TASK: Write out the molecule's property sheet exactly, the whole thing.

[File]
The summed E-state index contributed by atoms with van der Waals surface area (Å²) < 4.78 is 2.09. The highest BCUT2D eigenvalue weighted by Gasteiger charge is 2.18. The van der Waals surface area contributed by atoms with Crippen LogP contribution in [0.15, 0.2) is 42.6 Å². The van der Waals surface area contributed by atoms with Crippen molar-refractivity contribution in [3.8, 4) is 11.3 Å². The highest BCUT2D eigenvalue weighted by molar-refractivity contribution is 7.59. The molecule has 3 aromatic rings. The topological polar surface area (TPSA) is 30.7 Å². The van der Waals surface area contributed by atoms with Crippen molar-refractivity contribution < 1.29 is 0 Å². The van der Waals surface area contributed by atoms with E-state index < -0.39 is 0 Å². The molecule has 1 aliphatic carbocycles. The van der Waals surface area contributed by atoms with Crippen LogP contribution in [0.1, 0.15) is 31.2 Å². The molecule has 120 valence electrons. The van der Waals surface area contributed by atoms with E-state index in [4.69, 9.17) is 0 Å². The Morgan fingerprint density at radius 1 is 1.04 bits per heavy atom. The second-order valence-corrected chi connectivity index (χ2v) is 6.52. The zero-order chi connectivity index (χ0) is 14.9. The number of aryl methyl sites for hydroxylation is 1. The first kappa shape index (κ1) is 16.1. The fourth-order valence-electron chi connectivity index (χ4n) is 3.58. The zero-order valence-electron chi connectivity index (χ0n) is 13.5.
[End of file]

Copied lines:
The summed E-state index contributed by atoms with van der Waals surface area (Å²) < 4.78 is 2.09. The highest BCUT2D eigenvalue weighted by Gasteiger charge is 2.18. The van der Waals surface area contributed by atoms with Crippen LogP contribution in [0.15, 0.2) is 42.6 Å². The van der Waals surface area contributed by atoms with Crippen molar-refractivity contribution in [3.8, 4) is 11.3 Å². The highest BCUT2D eigenvalue weighted by molar-refractivity contribution is 7.59. The molecule has 3 aromatic rings. The topological polar surface area (TPSA) is 30.7 Å². The van der Waals surface area contributed by atoms with Crippen molar-refractivity contribution < 1.29 is 0 Å². The van der Waals surface area contributed by atoms with E-state index < -0.39 is 0 Å². The molecule has 1 aliphatic carbocycles. The van der Waals surface area contributed by atoms with Crippen LogP contribution in [0.1, 0.15) is 31.2 Å². The molecule has 120 valence electrons. The van der Waals surface area contributed by atoms with E-state index in [4.69, 9.17) is 0 Å². The Morgan fingerprint density at radius 1 is 1.04 bits per heavy atom. The second-order valence-corrected chi connectivity index (χ2v) is 6.52. The zero-order chi connectivity index (χ0) is 14.9. The number of aryl methyl sites for hydroxylation is 1. The first kappa shape index (κ1) is 16.1. The fourth-order valence-electron chi connectivity index (χ4n) is 3.58. The zero-order valence-electron chi connectivity index (χ0n) is 13.5.